Those in the know are aware that there is scarcely any need to talk about Fred Astaire when talking about Ginger Rogers. Yes, they were a terrific dance team and a great screen couple (see my run-down of their pictures together here), but she was in a zillion classic movies before, during and after their partnership. Her screen presence is bubbly, feisty, wholesome and magnetic. She was a success, and would have remained one, even if she’d never been paired with Fred.
This may have something to do with her extensive experience. She began as a child performer, managed by her mother, starting out in Fort Worth, TX (after a certain amount of rambling around following the abandonment of the family by her father). The Charleston was her specialty. She once got to perform it onstage with Eddie Foy as a last minute substitution, and it was her winning of a Charleston contest at age 14 that led to her forming a trio with two other girls (“the Redheads”) and touring the Texas based Interstate Circuit. She went solo about a year later and then teamed up with one Jack Pepper (onstage and off) for a team called Ginger and Pepper. A year later, Pepper was history and she went solo again.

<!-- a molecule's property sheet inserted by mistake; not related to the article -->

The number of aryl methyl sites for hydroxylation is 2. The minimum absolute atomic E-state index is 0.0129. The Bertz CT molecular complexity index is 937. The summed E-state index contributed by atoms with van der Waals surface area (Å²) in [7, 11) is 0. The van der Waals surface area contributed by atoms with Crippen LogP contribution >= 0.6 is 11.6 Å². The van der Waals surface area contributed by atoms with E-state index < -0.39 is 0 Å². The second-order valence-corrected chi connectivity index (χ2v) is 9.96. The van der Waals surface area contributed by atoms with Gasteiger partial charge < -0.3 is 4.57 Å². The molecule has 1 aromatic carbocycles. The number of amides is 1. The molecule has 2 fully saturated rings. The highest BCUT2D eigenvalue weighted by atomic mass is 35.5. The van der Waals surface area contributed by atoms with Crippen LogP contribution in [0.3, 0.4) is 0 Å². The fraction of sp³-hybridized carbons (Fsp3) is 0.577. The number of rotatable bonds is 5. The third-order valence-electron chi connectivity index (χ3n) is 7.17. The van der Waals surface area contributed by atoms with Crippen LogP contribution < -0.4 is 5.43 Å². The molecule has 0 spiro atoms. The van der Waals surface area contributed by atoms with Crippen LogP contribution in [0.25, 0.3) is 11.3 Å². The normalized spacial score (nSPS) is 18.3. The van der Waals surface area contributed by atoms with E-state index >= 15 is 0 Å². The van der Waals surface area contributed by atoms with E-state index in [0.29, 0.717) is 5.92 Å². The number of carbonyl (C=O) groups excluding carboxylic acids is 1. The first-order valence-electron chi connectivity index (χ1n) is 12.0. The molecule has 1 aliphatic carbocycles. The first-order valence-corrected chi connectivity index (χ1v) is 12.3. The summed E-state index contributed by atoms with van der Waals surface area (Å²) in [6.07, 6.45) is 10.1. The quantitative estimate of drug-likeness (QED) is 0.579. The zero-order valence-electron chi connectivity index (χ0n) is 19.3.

In 1929, at the tender age of 18, she was began appearing in films and on Broadway. She’d already had a dozen films under her belt before she’d either appeared in 42nd Street (the first big film she’s known for today) or Flying Down to Rio (her first pairing with Astaire). She won a best actress Oscar in 1940 for Kitty Foyle, and appeared in ten, magical sparkling films with Astaire. Her film career wound down by the mid 60s, but she continued to appear onstage for another couple of decades. She passed away in 1995.
To learn more about Ginger Rogers and the history of vaudeville, consult No Applause, Just Throw Money: The Book That Made Vaudeville Famous, available at Amazon, Barnes and Noble, & wherever swell books are sold.